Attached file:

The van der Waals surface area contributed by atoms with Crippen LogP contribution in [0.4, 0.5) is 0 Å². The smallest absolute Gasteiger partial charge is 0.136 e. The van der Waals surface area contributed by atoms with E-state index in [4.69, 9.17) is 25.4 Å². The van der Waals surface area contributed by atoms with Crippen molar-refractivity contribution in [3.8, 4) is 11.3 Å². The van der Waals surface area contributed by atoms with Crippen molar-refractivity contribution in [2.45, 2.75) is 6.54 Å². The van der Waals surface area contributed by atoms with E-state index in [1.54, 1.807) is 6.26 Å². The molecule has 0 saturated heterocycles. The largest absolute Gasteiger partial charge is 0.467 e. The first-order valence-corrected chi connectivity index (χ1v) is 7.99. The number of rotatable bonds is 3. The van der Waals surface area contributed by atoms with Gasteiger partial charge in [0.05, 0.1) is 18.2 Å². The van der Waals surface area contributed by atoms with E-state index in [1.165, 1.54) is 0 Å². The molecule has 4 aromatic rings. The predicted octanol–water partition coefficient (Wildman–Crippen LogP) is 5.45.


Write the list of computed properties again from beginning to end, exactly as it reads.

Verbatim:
The van der Waals surface area contributed by atoms with Crippen LogP contribution in [0.4, 0.5) is 0 Å². The smallest absolute Gasteiger partial charge is 0.136 e. The van der Waals surface area contributed by atoms with E-state index in [4.69, 9.17) is 25.4 Å². The van der Waals surface area contributed by atoms with Crippen molar-refractivity contribution in [3.8, 4) is 11.3 Å². The van der Waals surface area contributed by atoms with Crippen molar-refractivity contribution in [2.45, 2.75) is 6.54 Å². The van der Waals surface area contributed by atoms with E-state index in [1.54, 1.807) is 6.26 Å². The molecule has 0 saturated heterocycles. The largest absolute Gasteiger partial charge is 0.467 e. The first-order valence-corrected chi connectivity index (χ1v) is 7.99. The number of rotatable bonds is 3. The van der Waals surface area contributed by atoms with Gasteiger partial charge in [0.05, 0.1) is 18.2 Å². The van der Waals surface area contributed by atoms with E-state index in [1.165, 1.54) is 0 Å². The molecule has 4 aromatic rings. The predicted octanol–water partition coefficient (Wildman–Crippen LogP) is 5.45.